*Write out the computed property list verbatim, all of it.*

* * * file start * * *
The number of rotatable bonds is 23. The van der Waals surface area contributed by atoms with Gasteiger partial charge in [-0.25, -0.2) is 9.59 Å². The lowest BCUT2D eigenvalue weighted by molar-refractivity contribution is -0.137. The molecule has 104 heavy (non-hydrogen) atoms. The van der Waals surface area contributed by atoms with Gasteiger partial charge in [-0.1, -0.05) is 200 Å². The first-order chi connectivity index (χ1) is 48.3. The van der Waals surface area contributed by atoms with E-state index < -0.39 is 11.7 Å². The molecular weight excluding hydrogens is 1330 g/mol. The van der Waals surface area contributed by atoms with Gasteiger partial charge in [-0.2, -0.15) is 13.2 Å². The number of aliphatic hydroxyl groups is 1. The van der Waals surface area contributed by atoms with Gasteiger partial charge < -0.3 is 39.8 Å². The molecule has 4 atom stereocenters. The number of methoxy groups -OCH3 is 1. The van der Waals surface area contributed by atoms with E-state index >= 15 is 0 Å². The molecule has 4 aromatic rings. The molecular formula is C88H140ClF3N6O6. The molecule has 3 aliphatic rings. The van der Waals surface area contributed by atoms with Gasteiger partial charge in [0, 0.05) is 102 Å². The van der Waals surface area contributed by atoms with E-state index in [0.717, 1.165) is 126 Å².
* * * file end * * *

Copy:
The number of rotatable bonds is 23. The van der Waals surface area contributed by atoms with Gasteiger partial charge in [-0.25, -0.2) is 9.59 Å². The lowest BCUT2D eigenvalue weighted by molar-refractivity contribution is -0.137. The molecule has 104 heavy (non-hydrogen) atoms. The van der Waals surface area contributed by atoms with Gasteiger partial charge in [-0.1, -0.05) is 200 Å². The first-order chi connectivity index (χ1) is 48.3. The van der Waals surface area contributed by atoms with E-state index < -0.39 is 11.7 Å². The molecular weight excluding hydrogens is 1330 g/mol. The van der Waals surface area contributed by atoms with Gasteiger partial charge in [-0.2, -0.15) is 13.2 Å². The number of aliphatic hydroxyl groups is 1. The van der Waals surface area contributed by atoms with Gasteiger partial charge < -0.3 is 39.8 Å². The molecule has 4 atom stereocenters. The number of methoxy groups -OCH3 is 1. The van der Waals surface area contributed by atoms with E-state index >= 15 is 0 Å². The molecule has 4 aromatic rings. The molecular formula is C88H140ClF3N6O6. The molecule has 3 aliphatic rings. The van der Waals surface area contributed by atoms with Gasteiger partial charge in [0, 0.05) is 102 Å². The van der Waals surface area contributed by atoms with E-state index in [0.717, 1.165) is 126 Å².